Originally Posted by RiosDad
they were invented because war horses were having problems, not because of poor stabling but because of excess wear. There are many books on the horse shoe , when it was beleive to have been invented and why and nothing has to do with stabling and everything to do with wear.
Shoes have been dated back to 1500 BC and invented by the Egyptions or Persians
Please teach me more. I went searching for incidences of horseshoes in 1500bc. It seems my knowledge is limited to only what I can find on the internet. I no longer have library access, but the library is limited too, that's why I prefer the internet. The only references to horseshoes I've read about were from the internet. And here's a few quotes that came from what I've read.
There is very little evidence of nailed-on shoes prior to AD 500 or 600, though there is speculation that the Celtic Gauls were the first to nail on metal horseshoes. The nailed iron horseshoe first appeared in the archaeological record in Europe about 5th century A.D. When a horseshoe, complete with nails, was found in the tomb of the Frankish King Childeric I at Tournai, Belgium. The earliest clear written record of iron horseshoes is a reference to "crescent figured irons and their nails" in AD 910.
Xenophon, a fourth century BC Greek cavalry commander, who wrote "naturally sound hooves get spoiled in most stalls," and included the instruction that their hooves should be toughened by putting a cobblestone area in their paddock,
I also recall that Pete Ramey who used to run a business of horse sight seeing used to have shod horses. He stated that he used the horses so much that he would have to reshoe em in like half the time. "I would need to watch him talking again to find the exact length of time. But I would need to find it first." And he was saying that in that short amount of time that the shoes were worn so thin that he just HAD to put on new shoes. And he stated he never believed in all the barefoot crap until he learned and experienced it. He stated that he didn't think they could manage the wear, because of how quickly the shoes wore out.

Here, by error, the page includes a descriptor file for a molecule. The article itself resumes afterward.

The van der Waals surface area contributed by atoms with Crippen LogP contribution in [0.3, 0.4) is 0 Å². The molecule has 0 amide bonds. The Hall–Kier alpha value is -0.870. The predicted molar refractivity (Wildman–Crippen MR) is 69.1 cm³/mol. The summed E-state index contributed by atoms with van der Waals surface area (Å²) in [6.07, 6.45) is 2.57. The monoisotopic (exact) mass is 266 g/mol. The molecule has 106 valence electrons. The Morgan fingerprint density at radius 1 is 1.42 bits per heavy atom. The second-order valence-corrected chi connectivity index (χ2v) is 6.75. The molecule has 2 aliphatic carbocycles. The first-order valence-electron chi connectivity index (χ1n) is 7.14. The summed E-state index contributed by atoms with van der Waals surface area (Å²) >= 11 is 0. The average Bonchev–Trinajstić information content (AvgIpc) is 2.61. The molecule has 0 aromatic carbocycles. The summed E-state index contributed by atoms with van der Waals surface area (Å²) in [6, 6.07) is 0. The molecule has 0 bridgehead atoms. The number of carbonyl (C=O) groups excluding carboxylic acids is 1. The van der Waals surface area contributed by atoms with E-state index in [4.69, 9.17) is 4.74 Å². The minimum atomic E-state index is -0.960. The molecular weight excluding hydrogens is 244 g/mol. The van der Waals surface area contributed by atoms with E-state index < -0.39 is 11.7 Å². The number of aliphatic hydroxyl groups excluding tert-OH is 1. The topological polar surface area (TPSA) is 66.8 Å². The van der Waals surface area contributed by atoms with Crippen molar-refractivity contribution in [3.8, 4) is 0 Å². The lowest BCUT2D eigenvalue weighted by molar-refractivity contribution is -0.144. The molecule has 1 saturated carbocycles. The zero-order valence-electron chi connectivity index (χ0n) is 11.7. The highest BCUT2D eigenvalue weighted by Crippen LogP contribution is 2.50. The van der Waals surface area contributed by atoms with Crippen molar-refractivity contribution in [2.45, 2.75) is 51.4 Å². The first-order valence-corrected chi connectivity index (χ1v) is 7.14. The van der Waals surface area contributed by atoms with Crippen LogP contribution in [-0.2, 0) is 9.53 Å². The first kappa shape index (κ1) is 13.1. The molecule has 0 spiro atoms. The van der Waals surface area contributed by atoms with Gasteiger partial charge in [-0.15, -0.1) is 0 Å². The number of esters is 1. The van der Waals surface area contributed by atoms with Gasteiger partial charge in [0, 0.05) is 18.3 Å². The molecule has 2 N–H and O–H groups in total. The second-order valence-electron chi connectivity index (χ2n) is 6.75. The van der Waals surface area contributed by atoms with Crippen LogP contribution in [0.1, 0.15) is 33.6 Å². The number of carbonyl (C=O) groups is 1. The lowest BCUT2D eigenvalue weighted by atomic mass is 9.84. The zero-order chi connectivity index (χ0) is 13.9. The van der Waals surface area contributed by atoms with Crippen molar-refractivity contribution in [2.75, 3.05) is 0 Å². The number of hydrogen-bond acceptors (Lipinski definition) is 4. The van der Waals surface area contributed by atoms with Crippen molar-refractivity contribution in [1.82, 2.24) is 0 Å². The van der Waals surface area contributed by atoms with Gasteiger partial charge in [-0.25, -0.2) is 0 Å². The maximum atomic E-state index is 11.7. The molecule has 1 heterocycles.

And that's all the evidence that I've learned so far. I'm always willing to learn too. The only way to learn is to become humble. And perhaps I'm not staying humble. Maybe I've felt I've learned all I can learn about shoes? Maybe I think there's a better alternative? I dunno. Humble me. Show me that I'm close minded and not willing to learn. Show me my errs. As far as all the knowledge I've come across from experienced people who have walked both sides of the tracks goes; barefoot has it's numerous benefits. And shod has nothing but shortcomeings. But again maybe I think I've found the best way and have become ignorant?
As far as ice goes. I've only read about barefoot horses being more sound on ice once. I've yet to find a second point of evidence from a second source. That's why I was asking too though, I've kinda assumed you dealt with lots of ice. Though I thought it was ice rinks for some reason. And nope I've never experienced it. Not like that. But if it's all about the horses health like some have stated then why not boots? Wouldn't it be better for em when they were going to work on ice, simply because of hoof function, to be able to be in boots? Now if they are going to stand on a hillside of ice all day and night I totally understand the point of shoes. Though nevertheless I wouldn't agree with standing em on ice 24/7 on a hillside. But still I can understand it. Yet if they only come in contact with the ice on occasions when one is playing with em, and if it's about horse health I can only suggest learning about hoof function and hoof boots with studs. I've only heard good things about em.
And for anyone considering taking their horses barefoot. It will most likely take time for the horse to develop a proper hoof. It will take time to build adequate sole thickness. It will take time for the hoof wall to grow down attached fully to the coffin bone. It will take time and patience. Hoof function ensures that the horse will have a smooth transition. One cannot simply put on a barefoot trim because that's the "model" and expect their horse to do well. It all needs to be done slowly so the horse will have heel first landings. If one has a barefoot trim and the horse is toe walking then it's likely that too much was done too soon. Heel first landings are what are required. And if you compromise that for trimming a hoof that looks like the "model" then you sacrafice any progress. One will only be going backwards by trying to go forward too fast. It takes time and knowledge. And the will to feed a proper diet, and provide an adequate enviroment are all a part of it. One without the other is like a car without an engine. Sure the car is pretty and useful, but it aint going to go no where without it's horsepower. There is much to learn about proper barefoot horses. It's more than just a trim that follows a "model". It's more like a way of careing for the horse.